Boyd & Blair can be purchased at many locations throughout the state for under $30. It is largely a Pennsylvania vodka, but you can find it in major cities such as New York, Chicago and others. It makes an exceptional gift because of its uniqueness, price point – and alcohol is a perfect gift for colleagues, friends and fathers.
You can follow the day-to-day at Pennsylvania pure on Twitter as they distill Boyd & Blair…link
Also visit their website
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If you ever travel to Pottsville – a town tucked in the mountains within the coal region of Pennsylvania, you will become an advocate for Yuengling – America’s most potable Lager (in my opinion). It’s great that it’s the country’s oldest brewery and that they use high quality water perculating through the mountains, but much more importantly….you will realize that it’s a large region that collectively would really appreciate your business. You also see that Yuengling is an underdog, they aren’t sleek, hip, or flashy and they’re not endowed with a marketing budget of envy. Basically, they’re a family-owned business that wouldn’t exist today if it weren’t for the seriously blue-collar customers (and employees) who spent days and nights in coal mines and steel mills. While this sounds like stuff of lore, it isn’t. Beer making may be a hip pursuit in parts of the country that have fine tasting microbrews – but, it wasn’t and isn’t in Pottsville , not in the slightest.
Yuengling is still considered very small when you compare to industry bohemoths like Anheuser-Busch Inbev, SABMiller, and Molson Coors – who, colleectively, make-up 80% of the market in the U.S. Yuengling, on the other hand, produces 1-2 million barrells of beer a year to earn a 0.6% market share in the U.S….tiny compared to the several billion produced by Anheuser-Bush (50% market share, 30,000 employees, $16B in revenue). The interesting sidebar here is that Anhueser-Bush, Miller and Coors were all acquired by foreign conglomerates over the last few years. What this means is that the real money earned by these companies is going abroad, rather than to St. Louis, Milwaukee and Golden, Co. This leaves Pabst, Sam Adams and Yuenling vying for the #1 American beer company. Pabst and Sam Adams were both ahead of Yuenling last year. Pabst is in fact contract brewed by SABMiller – meaning, it’s more of a label than a beer company. Sam Adams is nationally and internationally distributed and had a small lead on Yuengling, who will likely pass Sam Adams this year or next in volume.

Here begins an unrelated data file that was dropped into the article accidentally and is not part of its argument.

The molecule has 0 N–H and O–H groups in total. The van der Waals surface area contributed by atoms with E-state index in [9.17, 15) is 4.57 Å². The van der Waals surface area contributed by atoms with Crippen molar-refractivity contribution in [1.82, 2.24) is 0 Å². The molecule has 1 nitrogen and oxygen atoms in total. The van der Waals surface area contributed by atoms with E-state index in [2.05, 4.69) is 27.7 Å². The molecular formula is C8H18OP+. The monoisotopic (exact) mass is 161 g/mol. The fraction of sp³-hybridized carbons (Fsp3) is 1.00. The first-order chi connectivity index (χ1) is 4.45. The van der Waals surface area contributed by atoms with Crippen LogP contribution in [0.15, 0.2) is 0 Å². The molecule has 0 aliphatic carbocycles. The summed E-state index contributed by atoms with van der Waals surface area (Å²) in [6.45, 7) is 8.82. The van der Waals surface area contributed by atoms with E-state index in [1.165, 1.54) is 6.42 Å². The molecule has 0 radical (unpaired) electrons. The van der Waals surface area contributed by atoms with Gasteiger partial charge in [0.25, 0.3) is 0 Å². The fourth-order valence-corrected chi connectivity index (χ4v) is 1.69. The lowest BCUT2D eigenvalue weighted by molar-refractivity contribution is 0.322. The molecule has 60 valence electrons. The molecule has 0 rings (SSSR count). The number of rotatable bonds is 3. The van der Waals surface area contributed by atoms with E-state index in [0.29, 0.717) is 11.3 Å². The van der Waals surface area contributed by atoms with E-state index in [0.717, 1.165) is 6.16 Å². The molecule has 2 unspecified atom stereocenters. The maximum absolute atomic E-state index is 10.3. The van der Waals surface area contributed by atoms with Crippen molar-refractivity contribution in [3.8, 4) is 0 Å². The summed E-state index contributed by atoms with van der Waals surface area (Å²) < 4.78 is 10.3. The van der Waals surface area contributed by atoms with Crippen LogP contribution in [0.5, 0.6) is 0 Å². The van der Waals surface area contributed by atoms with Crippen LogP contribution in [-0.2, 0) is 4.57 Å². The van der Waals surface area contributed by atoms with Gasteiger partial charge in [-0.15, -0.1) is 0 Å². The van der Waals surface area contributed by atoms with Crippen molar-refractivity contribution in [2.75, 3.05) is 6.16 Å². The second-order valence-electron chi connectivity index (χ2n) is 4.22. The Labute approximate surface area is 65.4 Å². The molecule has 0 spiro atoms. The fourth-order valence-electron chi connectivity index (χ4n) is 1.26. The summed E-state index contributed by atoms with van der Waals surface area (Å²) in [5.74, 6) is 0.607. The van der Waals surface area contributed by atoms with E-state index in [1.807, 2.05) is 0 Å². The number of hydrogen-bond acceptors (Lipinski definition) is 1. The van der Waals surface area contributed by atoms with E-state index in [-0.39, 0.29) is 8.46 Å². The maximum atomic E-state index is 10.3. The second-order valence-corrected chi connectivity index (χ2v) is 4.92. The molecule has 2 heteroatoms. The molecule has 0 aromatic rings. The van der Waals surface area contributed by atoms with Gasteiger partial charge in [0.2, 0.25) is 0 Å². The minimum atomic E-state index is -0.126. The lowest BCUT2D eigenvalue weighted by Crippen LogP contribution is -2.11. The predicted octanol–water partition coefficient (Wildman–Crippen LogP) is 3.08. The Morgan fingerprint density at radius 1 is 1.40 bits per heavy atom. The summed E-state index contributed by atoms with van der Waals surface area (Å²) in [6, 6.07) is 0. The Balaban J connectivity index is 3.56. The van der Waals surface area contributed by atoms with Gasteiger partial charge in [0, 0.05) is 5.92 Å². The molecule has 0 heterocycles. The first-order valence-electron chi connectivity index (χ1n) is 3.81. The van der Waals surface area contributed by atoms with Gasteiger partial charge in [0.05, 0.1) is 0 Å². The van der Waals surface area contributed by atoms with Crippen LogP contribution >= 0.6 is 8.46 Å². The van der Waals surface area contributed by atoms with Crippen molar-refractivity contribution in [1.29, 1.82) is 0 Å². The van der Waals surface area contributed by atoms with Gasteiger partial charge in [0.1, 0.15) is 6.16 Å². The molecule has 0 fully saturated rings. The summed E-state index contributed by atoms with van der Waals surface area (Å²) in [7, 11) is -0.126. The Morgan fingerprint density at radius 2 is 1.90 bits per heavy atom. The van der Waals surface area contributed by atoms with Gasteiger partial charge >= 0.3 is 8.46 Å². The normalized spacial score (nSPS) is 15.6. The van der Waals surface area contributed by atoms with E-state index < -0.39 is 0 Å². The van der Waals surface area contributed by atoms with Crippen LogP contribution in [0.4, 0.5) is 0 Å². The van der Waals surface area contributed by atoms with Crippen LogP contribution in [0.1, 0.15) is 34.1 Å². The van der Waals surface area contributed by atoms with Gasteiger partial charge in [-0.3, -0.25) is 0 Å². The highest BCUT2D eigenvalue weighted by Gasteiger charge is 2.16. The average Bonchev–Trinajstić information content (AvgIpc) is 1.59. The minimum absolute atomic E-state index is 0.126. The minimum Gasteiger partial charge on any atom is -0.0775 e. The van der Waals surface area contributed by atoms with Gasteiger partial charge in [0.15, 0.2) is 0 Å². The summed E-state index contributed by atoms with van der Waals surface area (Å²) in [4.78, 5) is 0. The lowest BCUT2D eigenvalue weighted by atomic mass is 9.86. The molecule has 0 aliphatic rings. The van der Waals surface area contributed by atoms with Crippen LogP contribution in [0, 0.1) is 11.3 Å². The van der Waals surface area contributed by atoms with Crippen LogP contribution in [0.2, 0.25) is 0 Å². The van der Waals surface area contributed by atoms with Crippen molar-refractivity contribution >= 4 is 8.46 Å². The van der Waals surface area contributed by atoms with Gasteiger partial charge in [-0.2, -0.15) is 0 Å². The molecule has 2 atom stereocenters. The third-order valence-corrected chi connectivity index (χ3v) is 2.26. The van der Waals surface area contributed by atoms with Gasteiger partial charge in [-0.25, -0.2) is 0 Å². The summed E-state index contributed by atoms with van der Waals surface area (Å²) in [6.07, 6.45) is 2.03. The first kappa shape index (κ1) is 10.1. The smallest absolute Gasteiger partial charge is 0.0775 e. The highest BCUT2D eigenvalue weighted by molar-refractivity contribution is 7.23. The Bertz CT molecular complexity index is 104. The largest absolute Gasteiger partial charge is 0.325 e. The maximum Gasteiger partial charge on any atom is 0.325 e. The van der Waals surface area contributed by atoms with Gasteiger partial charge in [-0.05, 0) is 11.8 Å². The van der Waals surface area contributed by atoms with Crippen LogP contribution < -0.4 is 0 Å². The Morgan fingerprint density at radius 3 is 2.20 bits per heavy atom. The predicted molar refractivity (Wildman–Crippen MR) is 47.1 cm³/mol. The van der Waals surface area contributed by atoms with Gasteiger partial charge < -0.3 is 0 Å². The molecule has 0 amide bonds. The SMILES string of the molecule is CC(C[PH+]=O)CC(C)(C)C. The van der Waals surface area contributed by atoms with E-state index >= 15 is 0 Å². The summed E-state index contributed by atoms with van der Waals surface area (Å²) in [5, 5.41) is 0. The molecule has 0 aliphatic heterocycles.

Yuengling will soon by America’s #1 brewer and it’s a Pennsylvania company. Although, this may feel insignificant – those guys who work in the coal mines and steel mills might feel a bit differently.
Next time your in the Pennsylvania area – go into your local bar and order a “lager” – you shouldn’t be overly surprised that with no questions ask, you get served a cool pint of Yuengling lager.
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In the world of Coke and Pepsi – small, craft soda and drink manufacturers haven’t stood a chance and they went out of business in droves throughout the 1900’s. That began to change when consumers started looking for healthier and better tasting options in the 1990’s. Companies like Snapple (now owned by the Dr. Pepper Snapple Group), Izzy’s and Nantucket Nectar broke the Pepsi & Coke market and proved that there were consumers who preferred “alternative” options. Shelf space for alternative brands is still at a premium and the road is as steep as ever for local drink manufacturers, but their is hope.
Kutztown Soda has witnessed this rise, fall and rise again of niche soda manufacturers. They’ve been in business since 1851 and claim to be one of the Reading areas longest continually operating businesses. Kutztown Soda offers a variety of traditional soda flavors, such as Birch Beer, Sarsaparilla, Ginger, and Root Beer….all made from pure cane sugar…apparently, a much healthier alternative to corn syrup (see labels of major soda brands). You can purchase the soda online or find it at a local store via a link on their website. Don’t go looking for them in your major grocery store chains – Coke and Pepsi still control the vast majority of that shelf-space.